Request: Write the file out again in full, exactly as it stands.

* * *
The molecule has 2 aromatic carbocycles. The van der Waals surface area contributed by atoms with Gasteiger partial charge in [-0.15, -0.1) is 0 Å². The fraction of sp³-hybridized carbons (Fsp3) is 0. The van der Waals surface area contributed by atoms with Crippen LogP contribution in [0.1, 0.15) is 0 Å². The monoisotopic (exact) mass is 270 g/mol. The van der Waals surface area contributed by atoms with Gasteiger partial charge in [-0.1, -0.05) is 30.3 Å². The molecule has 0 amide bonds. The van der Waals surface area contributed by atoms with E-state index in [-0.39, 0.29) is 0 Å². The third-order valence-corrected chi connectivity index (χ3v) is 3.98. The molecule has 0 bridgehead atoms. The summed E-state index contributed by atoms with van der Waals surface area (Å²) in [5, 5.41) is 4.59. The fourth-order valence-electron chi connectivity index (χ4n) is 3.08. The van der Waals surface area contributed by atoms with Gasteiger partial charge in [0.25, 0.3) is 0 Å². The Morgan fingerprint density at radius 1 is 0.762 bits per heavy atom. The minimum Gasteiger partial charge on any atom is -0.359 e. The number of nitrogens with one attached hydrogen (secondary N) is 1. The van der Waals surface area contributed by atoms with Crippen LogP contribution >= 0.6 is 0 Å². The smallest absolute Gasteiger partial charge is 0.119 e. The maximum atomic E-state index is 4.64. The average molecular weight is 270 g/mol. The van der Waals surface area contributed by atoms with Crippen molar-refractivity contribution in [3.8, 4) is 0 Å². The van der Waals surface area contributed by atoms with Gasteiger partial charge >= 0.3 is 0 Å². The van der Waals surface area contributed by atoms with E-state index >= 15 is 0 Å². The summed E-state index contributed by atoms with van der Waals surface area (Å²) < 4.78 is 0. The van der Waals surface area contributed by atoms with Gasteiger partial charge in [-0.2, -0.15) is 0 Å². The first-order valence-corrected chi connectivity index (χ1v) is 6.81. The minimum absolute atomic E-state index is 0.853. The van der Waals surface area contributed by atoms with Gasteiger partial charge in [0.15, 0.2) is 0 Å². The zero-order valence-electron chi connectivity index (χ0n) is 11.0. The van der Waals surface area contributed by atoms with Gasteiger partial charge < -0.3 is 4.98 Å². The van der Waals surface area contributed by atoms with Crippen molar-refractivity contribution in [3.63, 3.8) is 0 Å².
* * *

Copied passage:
The molecule has 2 aromatic carbocycles. The van der Waals surface area contributed by atoms with Gasteiger partial charge in [-0.15, -0.1) is 0 Å². The fraction of sp³-hybridized carbons (Fsp3) is 0. The van der Waals surface area contributed by atoms with Crippen LogP contribution in [0.1, 0.15) is 0 Å². The monoisotopic (exact) mass is 270 g/mol. The van der Waals surface area contributed by atoms with Gasteiger partial charge in [-0.1, -0.05) is 30.3 Å². The molecule has 0 amide bonds. The van der Waals surface area contributed by atoms with E-state index in [-0.39, 0.29) is 0 Å². The third-order valence-corrected chi connectivity index (χ3v) is 3.98. The molecule has 0 bridgehead atoms. The summed E-state index contributed by atoms with van der Waals surface area (Å²) in [5, 5.41) is 4.59. The fourth-order valence-electron chi connectivity index (χ4n) is 3.08. The van der Waals surface area contributed by atoms with Gasteiger partial charge in [0.25, 0.3) is 0 Å². The Morgan fingerprint density at radius 1 is 0.762 bits per heavy atom. The minimum Gasteiger partial charge on any atom is -0.359 e. The number of nitrogens with one attached hydrogen (secondary N) is 1. The van der Waals surface area contributed by atoms with Crippen LogP contribution >= 0.6 is 0 Å². The smallest absolute Gasteiger partial charge is 0.119 e. The maximum atomic E-state index is 4.64. The average molecular weight is 270 g/mol. The van der Waals surface area contributed by atoms with Crippen molar-refractivity contribution in [3.8, 4) is 0 Å². The van der Waals surface area contributed by atoms with Gasteiger partial charge >= 0.3 is 0 Å². The van der Waals surface area contributed by atoms with E-state index >= 15 is 0 Å². The summed E-state index contributed by atoms with van der Waals surface area (Å²) < 4.78 is 0. The van der Waals surface area contributed by atoms with Gasteiger partial charge in [-0.2, -0.15) is 0 Å². The first-order valence-corrected chi connectivity index (χ1v) is 6.81. The minimum absolute atomic E-state index is 0.853. The van der Waals surface area contributed by atoms with Gasteiger partial charge in [0.15, 0.2) is 0 Å². The zero-order valence-electron chi connectivity index (χ0n) is 11.0. The van der Waals surface area contributed by atoms with Gasteiger partial charge < -0.3 is 4.98 Å². The van der Waals surface area contributed by atoms with Crippen molar-refractivity contribution in [3.63, 3.8) is 0 Å².